Baldur's Gate

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This article is about the first installment of a video game series. For other uses, see Baldur's Gate (disambiguation).
Baldur's Gate
Baldur's Gate box.PNG
Developer(s) BioWare
Black Isle Studios
Publisher(s) Interplay Entertainment
Designer(s) James Ohlen
Ray Muzyka
Composer(s) Michael Hoenig
Series Baldur's Gate
Engine Infinity Engine
Platform(s) Microsoft Windows, Mac OS, Linux
Release December 21, 1998[1]
Genre(s) Role-playing video game
Mode(s) Single-player, multiplayer

Baldur's Gate is a fantasy role-playing video game developed by BioWare and published in 1998 by Interplay Entertainment. It is the first game in the Baldur's Gate series and takes place in the Forgotten Realms, a high fantasy campaign setting, using a modified version of the Advanced Dungeons & Dragons (AD&D) 2nd edition rules. It was the first game to use the Infinity Engine for its graphics, with Interplay using the engine for other Forgotten Realms-licensed games, including the Icewind Dale series, as well as other licensed D&D campaign worlds such as Planescape: Torment. The game's story focuses on players controlling a protagonist of their own creation who finds themselves travelling across the Sword Coast alongside a party of companions, to unravel the mystery surrounding a sudden iron crisis affecting the region and attempting to discover the culprits behind it, all while uncovering dark secrets about their origins and dealing with attempts on their life.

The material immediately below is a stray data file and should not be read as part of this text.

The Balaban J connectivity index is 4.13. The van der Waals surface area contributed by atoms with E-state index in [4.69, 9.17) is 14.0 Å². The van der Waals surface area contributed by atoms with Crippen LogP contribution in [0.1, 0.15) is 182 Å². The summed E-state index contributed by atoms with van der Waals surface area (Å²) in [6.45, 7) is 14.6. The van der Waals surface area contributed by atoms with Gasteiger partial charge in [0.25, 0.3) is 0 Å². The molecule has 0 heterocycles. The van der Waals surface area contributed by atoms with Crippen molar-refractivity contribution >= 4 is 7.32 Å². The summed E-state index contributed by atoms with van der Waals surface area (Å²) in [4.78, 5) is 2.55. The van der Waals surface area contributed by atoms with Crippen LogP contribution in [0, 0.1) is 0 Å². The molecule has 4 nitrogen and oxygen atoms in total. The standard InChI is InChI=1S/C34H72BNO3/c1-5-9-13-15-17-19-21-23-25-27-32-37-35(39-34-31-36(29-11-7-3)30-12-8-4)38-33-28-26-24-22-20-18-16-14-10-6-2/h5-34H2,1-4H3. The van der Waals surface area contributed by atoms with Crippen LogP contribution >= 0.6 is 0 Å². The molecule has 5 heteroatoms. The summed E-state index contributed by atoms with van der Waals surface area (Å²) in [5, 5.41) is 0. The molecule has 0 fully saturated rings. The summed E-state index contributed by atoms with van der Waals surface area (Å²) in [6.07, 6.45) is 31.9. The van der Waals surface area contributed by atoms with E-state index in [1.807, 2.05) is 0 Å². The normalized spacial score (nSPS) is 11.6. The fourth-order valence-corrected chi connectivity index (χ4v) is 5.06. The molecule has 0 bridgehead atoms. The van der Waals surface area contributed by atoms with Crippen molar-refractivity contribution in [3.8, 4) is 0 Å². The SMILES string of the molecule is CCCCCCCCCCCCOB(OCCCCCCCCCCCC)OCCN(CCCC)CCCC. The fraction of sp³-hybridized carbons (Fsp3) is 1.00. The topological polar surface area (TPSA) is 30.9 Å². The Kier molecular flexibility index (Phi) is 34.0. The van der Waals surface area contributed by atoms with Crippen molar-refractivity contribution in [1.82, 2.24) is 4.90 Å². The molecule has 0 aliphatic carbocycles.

The game received critical acclaim following its release and was credited for revitalising the computer role-playing game genre. Its success led to an expansion pack entitled Tales of the Sword Coast, as well as spawning a sequel entitled Baldur's Gate II: Shadows of Amn, which later received its own expansion called Throne of Bhaal. An enhanced version of the Infinity Engine was later created as part of Beamdog's remake, entitled Baldur's Gate: Enhanced Edition, the first game in the franchise in nearly nine years.[2]

Gameplay[edit]

A screenshot of Baldur's Gate, showcasing the user interfaced designed by Bioware in order to provide relative ease in playing the game, with the UI template used in other Forgotten Realms-licensed games, such as Icewind Dale. The game also relies heavily on plot and dialogue as driving factors behind how it conveys the main story.